Generally, "[t]he scope of appraisal is limited to damage questions while liability questions are reserved for the court." Quade, 814 N.W.2d at 706. Thus, an appraisal panel does not have authority to construe a policy or to determine whether an insurer is liable under the terms of the policy. Id.

But in Quade, the supreme court noted that "the line between liability and damage questions is not always clear, " and that, in some circumstances, determining the amount of loss under a policy "necessarily includes a determination of causation." Id. at 706-07. The supreme court added, "[Q]uestions of law or fact, which are involved as mere incidents to a determination of the amount of loss or damage are appropriate to resolve in an appraisal in order to ascertain the amount of the loss." Id. at 707 (quotation omitted). The supreme court explained the role of the appraiser as follows:

"[T]he appraisers must determine many matters other than the mere value of specific property produced before them for examination and appraisal. They must determine the quantity of property covered by the policy . . ., the quantity destroyed, the quantity damaged, whether the damage resulted from causes covered by the policy or from other causes not covered thereby, and various other questions, both of law and fact, upon which the parties may differ."

Id. (quoting Am. Cent. Ins. Co. v. Dist. Court, 125 Minn. 374, 378, 147 N.W. 242, 244 (1914)).

The appraisal panel considered whether the amount of loss included only the directly damaged individual siding boards, or whether the loss included all of the siding because the directly damaged boards could not be replaced with matching siding. In deciding that the amount of loss included all of the siding, the appraisal panel necessarily interpreted the phrases "replace . . . with other property of like kind and quality" and "replace . . . with other property . . . [o]f comparable material and quality." Under the reasoning of Quade, the appraisal panel had authority to consider the meanings of those phrases when determining the amount of loss. Therefore, the district court erred by refusing to confirm the appraisal award on the grounds that the appraisal panel exceeded its authority.

II.

Although an appraisal panel may decide coverage issues if necessary to its determination of the amount of loss, the supreme court further concluded in Quade that "an appraiser's liability determinations are not final and conclusive" and "the decision of the appraisers will be subject to review by the district court. The process gives force to the appraisal process but reserves to the courts the authority to decide coverage questions." Id. at 707-08 (quotation omitted). The supreme court summarized its decision as follows:

[A]s an incidental step in the appraisal process . . ., the appraisers must necessarily determine the cause of the loss, as well as the amount necessary to repair the loss. However, to the extent that determination goes beyond the scope of the appraisal and interprets policy exclusions, that determination is reviewable by the district court.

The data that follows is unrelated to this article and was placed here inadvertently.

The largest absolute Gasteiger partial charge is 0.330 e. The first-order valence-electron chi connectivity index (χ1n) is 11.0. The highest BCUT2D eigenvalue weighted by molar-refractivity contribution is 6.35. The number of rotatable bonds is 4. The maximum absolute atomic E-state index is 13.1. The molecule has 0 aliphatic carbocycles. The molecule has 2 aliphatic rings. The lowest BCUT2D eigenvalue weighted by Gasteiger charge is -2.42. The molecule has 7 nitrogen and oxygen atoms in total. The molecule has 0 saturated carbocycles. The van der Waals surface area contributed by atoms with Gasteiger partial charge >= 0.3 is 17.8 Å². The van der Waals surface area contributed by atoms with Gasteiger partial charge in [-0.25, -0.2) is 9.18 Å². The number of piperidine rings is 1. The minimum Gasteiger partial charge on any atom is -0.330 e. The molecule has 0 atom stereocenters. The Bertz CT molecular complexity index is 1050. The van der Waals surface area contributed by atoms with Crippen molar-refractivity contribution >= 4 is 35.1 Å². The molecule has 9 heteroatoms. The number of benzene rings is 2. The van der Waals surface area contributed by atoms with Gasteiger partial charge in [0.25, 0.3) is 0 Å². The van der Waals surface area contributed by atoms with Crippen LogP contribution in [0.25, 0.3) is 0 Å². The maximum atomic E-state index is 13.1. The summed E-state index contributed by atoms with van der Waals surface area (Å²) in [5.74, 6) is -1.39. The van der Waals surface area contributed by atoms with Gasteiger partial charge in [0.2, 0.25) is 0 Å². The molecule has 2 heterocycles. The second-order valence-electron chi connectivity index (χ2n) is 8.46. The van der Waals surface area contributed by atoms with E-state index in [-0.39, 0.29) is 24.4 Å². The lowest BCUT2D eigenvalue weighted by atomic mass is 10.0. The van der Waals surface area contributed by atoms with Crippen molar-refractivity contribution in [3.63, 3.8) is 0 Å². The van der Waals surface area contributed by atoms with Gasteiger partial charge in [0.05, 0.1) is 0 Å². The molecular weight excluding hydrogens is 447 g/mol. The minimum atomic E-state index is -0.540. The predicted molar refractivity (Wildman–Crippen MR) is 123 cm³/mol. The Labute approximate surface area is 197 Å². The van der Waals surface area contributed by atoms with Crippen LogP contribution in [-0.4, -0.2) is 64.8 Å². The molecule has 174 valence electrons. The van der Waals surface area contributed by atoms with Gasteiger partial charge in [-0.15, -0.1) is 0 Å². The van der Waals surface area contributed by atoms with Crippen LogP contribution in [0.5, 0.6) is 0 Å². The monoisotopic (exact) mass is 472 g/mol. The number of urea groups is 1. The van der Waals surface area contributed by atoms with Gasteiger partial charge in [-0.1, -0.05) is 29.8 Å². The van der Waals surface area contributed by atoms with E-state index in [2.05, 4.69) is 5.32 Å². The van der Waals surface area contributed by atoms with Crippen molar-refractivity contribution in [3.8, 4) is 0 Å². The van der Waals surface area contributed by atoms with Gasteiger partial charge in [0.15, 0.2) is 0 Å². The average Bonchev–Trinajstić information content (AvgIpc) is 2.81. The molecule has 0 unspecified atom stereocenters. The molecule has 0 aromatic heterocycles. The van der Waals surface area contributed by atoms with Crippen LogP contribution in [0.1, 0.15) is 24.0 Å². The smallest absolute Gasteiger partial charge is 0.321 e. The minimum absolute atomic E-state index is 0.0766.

Id. at 708. Thus, although the district court erred by refusing to accept the factual determinations of the appraisal award, the question of coverage under the policy was properly before the court.

We interpret an insurance contract to "ascertain and give effect to the intentions of the parties as reflected in the terms of the insuring contract." Midwest Family Mut. Ins. Co. v. Wolters, 831 N.W.2d 628, 636 (Minn. 2013) (quotation omitted). An insurance contract must be interpreted as a whole. Halla Nursery, Inc. v. City of Chanhassen, 781 N.W.2d 880, 884 (Minn. 2010). The language of an unambiguous contract is interpreted according to its plain and ordinary meaning. Wolters, 831 N.W.2d at 636. "Language in a policy is ambiguous if it is susceptible to two or more reasonable interpretations." Id. "Any ambiguity [in an insurance contract] is resolved in favor of the insured." Id. (quotation omitted). As a practical matter, this means that "[p]rovisions in an insurance policy are to be interpreted according to both plain, ordinary sense and what a reasonable person in the position of the insured would have understood the words to mean." Farmers Home Mut. Ins. Co. v. Lill, 332 N.W.2d 635, 637 (Minn. 1983) (quotation omitted).

In the relevant provisions of the policy, American Family agreed to "[r]epair, rebuild or replace the [damaged] property with other property of like kind and quality, " and that the value of the covered property would be determined based on the cost to replace the "damaged property with other property . . . [o]f comparable material and quality." American Family maintains that it is unreasonable to interpret this provision to require replacement of both damaged and undamaged siding in order to achieve an exact color match. But the policy does not define property "of like kind and quality" or property "of comparable material and quality." Cedar Bluff interprets this language to mean that a repair of its damaged buildings requires that the buildings have uniformly colored siding. Cedar Bluff's interpretation is not an unreasonable understanding of the policy language; a reasonable person could understand that "comparable material" means material that is the same color as the damaged property. Because there is more than one reasonable interpretation of the policy language, the policy is ambiguous. When a policy is ambiguous, ambiguities are resolved in favor of the insured. Wolters, 831 N.W.2d at 636. See also Lill, 332 N.W.2d at 637 ("[I]f there is a competing reasonable interpretation, there is ambiguity and the insurer's reading must give way to the insured's").

We conclude that the district court erred as a matter of law by failing to resolve the ambiguous policy language in favor of the insured, Cedar Bluff. Therefore, we reverse the district court's summary judgment and remand this matter to the district court for entry of judgment in favor of Cedar Bluff in an amount consistent with the appraisal award.

Reversed and remanded.